That excruciating mix of anticipation, horniness, self-loathing, and toe-curling embarrassment has informed many a tome, let me tell you.

  2. Donna - LOL! The things that authors go through to do research and make their work better!!! Oh, this is hysterical! And I thought I'd had my moment when I rode in the back of a police car...

  3. What is P-O-R-N?? Anything like porn? ;-) And of course, they want a wee look at your purchase, after you have gone to all that embarrassment and trouble! That in itself speaks volumes. :-) And your piece about it here, is very funny, too. You have a very humourous way of telling a story; and always a wee twisty funny to end a story. :-) Thanks for waking my day up to a laugh from your blog, Donna. And after all that trouble, use your P-O-R-N to the max! errr......


  4. Wonderful! This is much like your very best ´lazy posts´, and I can enjoy it with a good conscience - because you are not even ill!

    And I would love to watch that scene of Old Dogs!

  5. "That excruciating mix of anticipation, horniness, self-loathing, and toe-curling embarrassment has informed many a tome, let me tell you."
    As well as being the source of eternal youth. ;)

    Hilarious story Donna! I hereby predict an imminent broadening of the readership as I don't believe adding dashes between the letters will prevent the h**** crowd from locating your blog.

  6. Donna, you should have had a warning with this one - I was drinking some coffee and ended up laughing so much it was coming out of my nose.

    Alex...Take the High Road? Go on, tell us was it Mrs Mack?

  7. Michael

    It was the 80s - Scottish p0rn then was Mrs Mack taking off her duffle coat. If you looked long enough, and the reception on the TV wasn't snowy and you used your imagination you could just about discern the outline of a cable-knit cardigan. Wooof!!!!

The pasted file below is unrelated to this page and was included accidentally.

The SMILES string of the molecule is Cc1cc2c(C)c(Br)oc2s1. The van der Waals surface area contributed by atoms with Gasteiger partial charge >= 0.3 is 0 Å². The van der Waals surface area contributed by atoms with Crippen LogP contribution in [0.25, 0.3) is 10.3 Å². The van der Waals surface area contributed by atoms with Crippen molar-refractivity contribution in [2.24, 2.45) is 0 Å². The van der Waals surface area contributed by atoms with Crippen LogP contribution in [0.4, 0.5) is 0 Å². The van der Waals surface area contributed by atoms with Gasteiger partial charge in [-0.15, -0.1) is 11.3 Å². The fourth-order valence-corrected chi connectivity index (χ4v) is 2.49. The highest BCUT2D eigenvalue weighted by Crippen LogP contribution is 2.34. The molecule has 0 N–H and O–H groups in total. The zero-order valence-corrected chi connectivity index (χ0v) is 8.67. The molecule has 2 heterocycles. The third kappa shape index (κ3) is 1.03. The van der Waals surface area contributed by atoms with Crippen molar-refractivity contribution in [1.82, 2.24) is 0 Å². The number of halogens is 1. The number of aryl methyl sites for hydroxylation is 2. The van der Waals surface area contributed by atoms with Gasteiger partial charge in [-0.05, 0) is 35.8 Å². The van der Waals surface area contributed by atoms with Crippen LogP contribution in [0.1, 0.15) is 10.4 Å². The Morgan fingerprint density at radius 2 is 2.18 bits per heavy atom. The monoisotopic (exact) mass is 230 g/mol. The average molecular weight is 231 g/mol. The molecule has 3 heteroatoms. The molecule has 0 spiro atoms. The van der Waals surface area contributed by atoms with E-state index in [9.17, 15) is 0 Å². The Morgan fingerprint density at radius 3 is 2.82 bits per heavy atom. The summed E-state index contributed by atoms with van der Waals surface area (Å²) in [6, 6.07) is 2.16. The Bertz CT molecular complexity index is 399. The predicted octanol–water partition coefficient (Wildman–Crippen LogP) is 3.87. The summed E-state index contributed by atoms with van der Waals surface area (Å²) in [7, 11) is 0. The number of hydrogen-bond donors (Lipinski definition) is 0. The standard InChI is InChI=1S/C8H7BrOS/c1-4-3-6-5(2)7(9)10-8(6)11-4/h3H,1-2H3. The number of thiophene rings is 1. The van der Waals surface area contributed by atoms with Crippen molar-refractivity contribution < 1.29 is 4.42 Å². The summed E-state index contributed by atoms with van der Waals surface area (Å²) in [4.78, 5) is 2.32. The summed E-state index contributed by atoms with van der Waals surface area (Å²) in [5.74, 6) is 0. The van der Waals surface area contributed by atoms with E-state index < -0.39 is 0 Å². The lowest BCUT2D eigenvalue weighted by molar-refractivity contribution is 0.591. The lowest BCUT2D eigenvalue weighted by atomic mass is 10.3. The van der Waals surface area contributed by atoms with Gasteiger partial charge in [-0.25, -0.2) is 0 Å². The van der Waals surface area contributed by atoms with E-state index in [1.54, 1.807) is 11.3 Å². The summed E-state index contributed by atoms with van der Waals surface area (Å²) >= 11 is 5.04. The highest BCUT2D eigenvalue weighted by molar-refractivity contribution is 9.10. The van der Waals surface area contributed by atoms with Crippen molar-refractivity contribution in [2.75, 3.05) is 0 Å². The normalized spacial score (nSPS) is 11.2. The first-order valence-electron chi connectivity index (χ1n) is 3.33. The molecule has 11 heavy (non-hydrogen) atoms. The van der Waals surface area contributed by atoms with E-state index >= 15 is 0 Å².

8. Great blog! I recently discovered just how hardcore Scottish noir can be, so I'll be checking back with you frequently.

  9. Research? Of course it was.

    The neds in the toilet; that's my umpteenth internet mention of 'number 2' today. It began on Facebook early this morning.

  10. Alex - very funny (although I AM slightly disturbed by the Take The High Road thing)

    Margot - the BACK of a police car? Does that mean you did something bad?

    Bobbie - I can't believe you just told me to use porn to the max...

    Dorte - not ill, just embarrassed!

    Nicolai - sadly, I believe you may be right!

    Michael - I'm sorry. And you bloody stop with the Take The High Road references, too, young man!

    Heath - many thanks. And now I'm curious. What was your hardcore Scottish noir initiation? I'm guessing the wonderful Allan Guthrie.

    Bookwitch - are you SURE you should be errr...defecating on Facebook?

  11. How did the workshop go? Hope the copy of Razzle got a laugh to make it all worthwhile.

  12. 'Take the High Road':

    It's actually quite titillating... ;D

  13. Helen - indeed it did (although the laugh for BUSES might have got a bigger one!

    Nicolai - you're a sick man :o)

  14. Well, I've got to know, Donna dear. If *you* were in the wrong shop, what was the wee woman from accounts doing there? Hem?


  15. Lymaree - LOL. It was a normal shop but they have 'top shelf' magazines :o)